Talking in an indoor theater is a no-no, as are smoking, snoring and reading the subtitles aloud. Anyone breaking those rules is subject to a stare-down, told to be quiet or reported to the usher.
But go to an outdoor arena like the Hollywood Bowl, the Greek Theatre or the John Anson Ford Theater, and suddenly the same rules don’t apply. It’s as if the absence of walls and a ceiling gives some people a license to sing, fiddle with cellophane-wrapped food or chat on a portable telephone.
Should you “Shhhh” someone who’s accidentally smashed his wine glass on the ground? Or do you grit your teeth and put up with it, realizing that at outdoor arenas, some noises just go with the territory?
Some do and some don’t, says etiquette expert and author Elizabeth L. Post.
“Outdoors there is a certain laxity about the rules--it certainly isn’t as strict as indoors,” she says, “but people should use some consideration and thoughtfulness about the people around them.
“At a concert,” she says, “you should not tolerate people talking. You can say, ‘Please, I’m trying to listen to the music,’ and call the usher as a last resort if people are being totally objectionable. Of course, you wouldn’t do that at a sporting event, but you would at an outdoor ballet performance. And people do behave pretty much as they would at an indoor concert, with a little more moving around.”
The good news is that patrons and theater administrators believe most people who attend outdoor concerts and plays are considerate. But there is the occasional rude boor who treats live performances like a monster truck show.
Technology brings us one of the newest ways to irritate people around you: the cellular phone.
“That’s one of the biggest annoyances,” says Susan Rosenbluth, general manager for L.A.'s Greek Theatre and the Pacific Amphitheater in Costa Mesa. Some people cannot bear to be separated from their cellular lifeline, she says. “They became a problem about four years ago, and after vehement complaints we decided to check them. Some people grumble a little bit, but they can give their baby sitters or whoever our number, and we can find them in the audience. And they’re welcome to come and use their phones during intermission.”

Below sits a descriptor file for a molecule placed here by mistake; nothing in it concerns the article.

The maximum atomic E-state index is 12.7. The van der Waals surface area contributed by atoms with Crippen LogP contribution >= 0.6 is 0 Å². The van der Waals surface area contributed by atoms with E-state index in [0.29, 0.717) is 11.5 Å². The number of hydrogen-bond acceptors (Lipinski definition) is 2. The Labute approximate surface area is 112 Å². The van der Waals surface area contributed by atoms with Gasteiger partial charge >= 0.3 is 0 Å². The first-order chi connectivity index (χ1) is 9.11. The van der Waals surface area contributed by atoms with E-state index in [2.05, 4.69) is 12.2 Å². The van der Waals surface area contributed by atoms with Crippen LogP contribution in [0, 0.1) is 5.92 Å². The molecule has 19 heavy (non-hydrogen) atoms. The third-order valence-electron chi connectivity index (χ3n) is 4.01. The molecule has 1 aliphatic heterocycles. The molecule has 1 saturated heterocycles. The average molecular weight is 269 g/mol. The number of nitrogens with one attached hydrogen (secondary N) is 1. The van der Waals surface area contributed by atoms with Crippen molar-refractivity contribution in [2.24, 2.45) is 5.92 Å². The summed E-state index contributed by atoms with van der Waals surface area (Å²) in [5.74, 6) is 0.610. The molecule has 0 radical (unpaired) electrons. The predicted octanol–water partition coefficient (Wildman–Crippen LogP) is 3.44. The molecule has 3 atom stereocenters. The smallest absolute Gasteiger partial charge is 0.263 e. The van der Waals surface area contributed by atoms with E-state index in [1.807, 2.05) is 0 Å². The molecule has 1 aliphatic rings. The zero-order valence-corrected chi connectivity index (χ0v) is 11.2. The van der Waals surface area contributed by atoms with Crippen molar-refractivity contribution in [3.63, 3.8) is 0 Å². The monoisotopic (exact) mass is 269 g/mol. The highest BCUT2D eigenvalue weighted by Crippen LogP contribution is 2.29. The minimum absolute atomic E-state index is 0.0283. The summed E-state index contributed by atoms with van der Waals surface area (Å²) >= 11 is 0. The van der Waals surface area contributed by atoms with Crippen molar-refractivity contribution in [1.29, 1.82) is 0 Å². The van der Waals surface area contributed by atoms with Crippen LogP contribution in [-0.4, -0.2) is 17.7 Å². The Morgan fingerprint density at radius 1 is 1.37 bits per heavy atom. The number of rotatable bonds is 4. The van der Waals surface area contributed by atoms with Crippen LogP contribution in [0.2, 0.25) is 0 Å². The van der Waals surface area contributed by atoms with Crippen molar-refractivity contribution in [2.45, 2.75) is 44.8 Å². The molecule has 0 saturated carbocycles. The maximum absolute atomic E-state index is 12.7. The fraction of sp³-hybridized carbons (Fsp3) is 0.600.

Cowboy hats pose another problem. It seems that country-Western performers bring out country-Western wardrobes. Sit behind a large hat and you could miss most of what’s on stage.
“It depends on how many gallons the hat will hold,” says Rosenbluth. “But I think people at these kinds of concerts tend to be pretty friendly and not shy about saying, ‘I can’t see behind your hat.’ If there’s still a problem after that, then the ushers tend to get involved, and they may ask them to take them off.”
Talking, however, hasn’t posed that big a problem. “But occasionally you get someone who stands up when no one else in the section is, and in that case we ask the loner to sit down. When you go to a pop concert, some people will be singing the lyrics, and you have to expect that to happen. Or somebody yells, ‘We love you, Ray Charles!’ It’s part of the ambience.”